- Will students or staff at our school be screened for symptoms of COVID-19, and what will happen if a student or staff member tests positive for COVID-19?
Supporting mental health during the school year
As kids return to school, it’s important to keep an eye out for stress and anxiety in your child that could be a result of these changes. This can take shape in many different ways, including an increase in physical symptoms, changes in sleep patterns, continually seeking reassurance despite already receiving an answer and acting out.
It is important that adults manage their own emotions regarding the pandemic and remain calm, listen to their children’s concerns, speak kindly and reassure them. In order to help support your child’s mental health about the changes at school as a result of COVID-19, parents should:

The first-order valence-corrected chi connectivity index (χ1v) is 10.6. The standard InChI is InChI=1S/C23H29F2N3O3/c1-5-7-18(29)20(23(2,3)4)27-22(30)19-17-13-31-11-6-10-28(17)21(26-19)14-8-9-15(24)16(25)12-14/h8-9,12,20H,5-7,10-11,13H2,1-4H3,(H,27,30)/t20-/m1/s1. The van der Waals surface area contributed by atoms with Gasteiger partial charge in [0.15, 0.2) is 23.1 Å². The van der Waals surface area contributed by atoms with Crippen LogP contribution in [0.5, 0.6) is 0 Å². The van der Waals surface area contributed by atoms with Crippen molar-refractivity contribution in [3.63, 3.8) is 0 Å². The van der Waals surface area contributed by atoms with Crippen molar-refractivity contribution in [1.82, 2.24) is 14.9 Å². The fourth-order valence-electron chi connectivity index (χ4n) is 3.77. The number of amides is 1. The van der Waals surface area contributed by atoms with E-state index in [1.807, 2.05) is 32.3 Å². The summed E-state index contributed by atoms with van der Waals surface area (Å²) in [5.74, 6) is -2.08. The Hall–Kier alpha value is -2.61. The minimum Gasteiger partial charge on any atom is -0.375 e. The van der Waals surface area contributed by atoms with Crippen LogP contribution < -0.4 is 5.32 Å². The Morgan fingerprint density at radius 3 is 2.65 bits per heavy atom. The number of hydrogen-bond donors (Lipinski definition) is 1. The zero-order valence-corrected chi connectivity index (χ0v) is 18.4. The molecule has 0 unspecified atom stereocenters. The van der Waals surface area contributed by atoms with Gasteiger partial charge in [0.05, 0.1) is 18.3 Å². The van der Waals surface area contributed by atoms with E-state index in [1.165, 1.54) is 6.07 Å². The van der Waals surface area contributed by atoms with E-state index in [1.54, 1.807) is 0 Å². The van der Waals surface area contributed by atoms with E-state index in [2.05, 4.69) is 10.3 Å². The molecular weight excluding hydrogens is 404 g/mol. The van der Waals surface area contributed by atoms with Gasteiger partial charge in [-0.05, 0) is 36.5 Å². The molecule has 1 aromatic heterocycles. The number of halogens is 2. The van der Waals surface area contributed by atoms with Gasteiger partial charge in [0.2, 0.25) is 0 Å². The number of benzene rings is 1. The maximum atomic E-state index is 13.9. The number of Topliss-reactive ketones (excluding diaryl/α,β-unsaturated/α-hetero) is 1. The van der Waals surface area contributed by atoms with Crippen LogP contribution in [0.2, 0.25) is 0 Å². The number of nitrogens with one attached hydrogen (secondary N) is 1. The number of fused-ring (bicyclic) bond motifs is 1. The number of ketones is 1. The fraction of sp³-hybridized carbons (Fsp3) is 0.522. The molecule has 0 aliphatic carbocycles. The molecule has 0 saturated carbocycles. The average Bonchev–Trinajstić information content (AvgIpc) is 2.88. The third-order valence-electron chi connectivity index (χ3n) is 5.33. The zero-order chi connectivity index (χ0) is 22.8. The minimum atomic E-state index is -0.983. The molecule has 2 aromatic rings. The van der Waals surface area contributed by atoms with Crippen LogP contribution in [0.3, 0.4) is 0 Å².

- Encourage conversation about the new protocols and safety rules
- Practice the new safety rules before starting school
- Acknowledge and validate the child’s feelings if they are scared or anxious
- Reassure the child that a lot of adults are working hard to keep everyone safe
If your child’s behaviors persist despite the above interventions, consider contacting a counselor such as an advanced practice nurse, a social worker, a licensed practical counselor or a psychiatrist for further evaluation.
Nashville-based HCA Healthcare is one of the nation’s leading providers of healthcare services, comprising 186 hospitals and approximately 2,000 sites of care, including surgery centers, freestanding ERs, urgent care centers, and physician clinics, in 21 states and the United Kingdom.